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Marine organisms help disintegrate a plastic bag into 1.75 million pieces

A study by UK’s University of Plymouth says that by tearing apart solid plastics, marinelife actually contributes to the spread of microplastics in the environment.

December 12, 2017   by Canadian Packaging staff

According to marine scientists at the University of Plymouth in the UK, marine organisms are able to tear apart a single plastic bag into 1.75 million microscopic pieces.

When introduced to biofilm, the activity was found to have increased fourfold.

The research team looked at Orchestia gammarellus, a type of amphipod that grows up to about 1.8 centimeters in length. Living in a wide range of habitats such as shallow waters, the intertidal zone, and in estuaries, the amphipod can be found in Norway and Iceland, coastal waters of Europe, all the way down to southwest Africa.

When the team observed the Orchestia gammarellus shredding a plastic bag into the microscopic microplastic parts, they realized that the amphipods were contributing to the spread of microplastics within the marine environment, rather than them simply being emitted from the water supply or forming through the physical and chemical break down of larger items.


The study’s concept was to determine if different types of plastic and the presence of a biofilm (a layer of organic material which accumulates over time) could change the rate at which such organisms broke down plastic debris.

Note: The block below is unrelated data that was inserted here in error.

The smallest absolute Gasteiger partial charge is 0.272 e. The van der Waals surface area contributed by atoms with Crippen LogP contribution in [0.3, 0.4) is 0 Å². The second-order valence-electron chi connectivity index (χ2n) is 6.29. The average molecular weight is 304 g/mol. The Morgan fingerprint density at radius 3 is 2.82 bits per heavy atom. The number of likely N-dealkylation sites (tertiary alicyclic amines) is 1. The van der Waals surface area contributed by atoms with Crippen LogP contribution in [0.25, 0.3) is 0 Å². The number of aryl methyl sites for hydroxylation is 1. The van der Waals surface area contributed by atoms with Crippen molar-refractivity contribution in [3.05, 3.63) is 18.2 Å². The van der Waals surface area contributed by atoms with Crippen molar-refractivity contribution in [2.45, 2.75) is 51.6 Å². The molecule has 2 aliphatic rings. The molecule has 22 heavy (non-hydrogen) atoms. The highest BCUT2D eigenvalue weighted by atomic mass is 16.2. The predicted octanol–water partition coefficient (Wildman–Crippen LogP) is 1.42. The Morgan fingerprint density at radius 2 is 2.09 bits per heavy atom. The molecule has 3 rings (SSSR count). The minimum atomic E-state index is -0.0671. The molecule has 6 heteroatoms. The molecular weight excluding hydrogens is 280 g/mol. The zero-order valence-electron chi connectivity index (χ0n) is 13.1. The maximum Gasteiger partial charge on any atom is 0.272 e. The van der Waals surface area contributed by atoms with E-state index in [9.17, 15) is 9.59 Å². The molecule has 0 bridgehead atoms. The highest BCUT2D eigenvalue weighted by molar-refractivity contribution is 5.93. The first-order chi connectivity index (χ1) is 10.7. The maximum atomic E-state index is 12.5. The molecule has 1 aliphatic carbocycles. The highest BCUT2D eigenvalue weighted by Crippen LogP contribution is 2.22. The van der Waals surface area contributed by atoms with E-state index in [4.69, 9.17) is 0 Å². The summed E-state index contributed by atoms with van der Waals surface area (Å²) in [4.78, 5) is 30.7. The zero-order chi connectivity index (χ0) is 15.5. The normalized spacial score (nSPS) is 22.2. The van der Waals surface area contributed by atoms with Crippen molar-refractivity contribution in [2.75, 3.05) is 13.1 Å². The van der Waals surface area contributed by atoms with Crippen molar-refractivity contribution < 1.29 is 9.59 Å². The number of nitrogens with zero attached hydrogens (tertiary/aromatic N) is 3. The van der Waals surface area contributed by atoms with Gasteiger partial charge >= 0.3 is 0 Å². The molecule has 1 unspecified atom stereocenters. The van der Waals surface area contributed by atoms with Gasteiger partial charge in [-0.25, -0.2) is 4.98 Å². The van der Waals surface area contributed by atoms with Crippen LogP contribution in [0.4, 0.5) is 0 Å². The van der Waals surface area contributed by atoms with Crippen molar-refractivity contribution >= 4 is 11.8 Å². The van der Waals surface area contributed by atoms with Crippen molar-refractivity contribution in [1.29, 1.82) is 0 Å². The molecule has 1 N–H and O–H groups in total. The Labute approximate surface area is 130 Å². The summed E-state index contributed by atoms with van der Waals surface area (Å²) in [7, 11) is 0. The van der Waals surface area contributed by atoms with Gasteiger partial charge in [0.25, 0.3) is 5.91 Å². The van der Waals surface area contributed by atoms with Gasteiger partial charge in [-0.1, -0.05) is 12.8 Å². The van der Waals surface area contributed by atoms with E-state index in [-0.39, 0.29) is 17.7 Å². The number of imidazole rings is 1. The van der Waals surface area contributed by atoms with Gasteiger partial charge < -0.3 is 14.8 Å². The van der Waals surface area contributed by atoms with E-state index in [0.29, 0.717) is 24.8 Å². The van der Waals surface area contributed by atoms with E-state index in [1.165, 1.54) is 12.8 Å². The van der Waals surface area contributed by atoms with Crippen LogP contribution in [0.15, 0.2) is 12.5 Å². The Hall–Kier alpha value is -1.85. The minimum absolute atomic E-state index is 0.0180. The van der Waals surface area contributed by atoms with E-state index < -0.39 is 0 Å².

The researchers monitored shorelines and its lab, recognizing that plastic bags were stretched and then torn by the Orchestia gammarellus… and proof that the plastic was being consumed when its fecal matter contained microplastics.

The study found that it didn’t matter on the type of plastic: conventional, degradable, biodegradable… the Orchestia gammarellus tore it apart with equal voracity. Biofilm, however, was torn apart four times quicker.

Previous studies led by the university have shown that more than 700 species of marine life have been found to have encountered plastic debris, with clear evidence that ingestion and entanglement causes direct harm to many individuals.

The full study – Ingestion and fragmentation of plastic carrier bags by the amphipod Orchestia gammarellus: Effects of plastic type and fouling load by D.J. Hodgson, A.L. Bréchon, and R.C. Thompson – is published in Marine Pollution Bulletin,

Image above shows a group of Orchestia gammarellus found under a rock. Image by Auguste Le Roux via Wikipedia.

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2 Comments » for Marine organisms help disintegrate a plastic bag into 1.75 million pieces
  1. It’s basic biology…YES, organisms cause mechanical break down. That’s what they do… the real issue isn’t just the number of pieces, it’s the chemistry & impact of those pieces. The Biofilm data was potentially misleading… Was the bio-film PLA (or some other compostable film) or bio-based PET? Two different material types with vastly different impacts chemically that should always be clearly qualified in journalism. Compostables should be more capable of having those little pieces assimilate into the environment (research required, depends on the chemistry). however conventional plastics are known to take LONG time, with some undesireable side effects. I appreciate the source link! Sooo important to get the science right.

    • I agree… we do know that organisms will eat plastic… my cat likes to chew on the plastic cola can connectors…
      The study notes that the microplastics are still an environmental issue… and I even wrote about microplastics being found inside some 40% of the fish in a six-lake test area in Japan. Microplastics are a health concern, so even if the visible mess of plastic floating in the ocean is removed, there’s still what lies “below the surface” so to speak. I recall back in the 70s, my school Science Fair project was on how long it took for things to decompose… back when it was called Ecology, man. Plastic was up in the hundreds of years to decompose.
      Susanna… thank you for taking the time to read and comment back. All the best!

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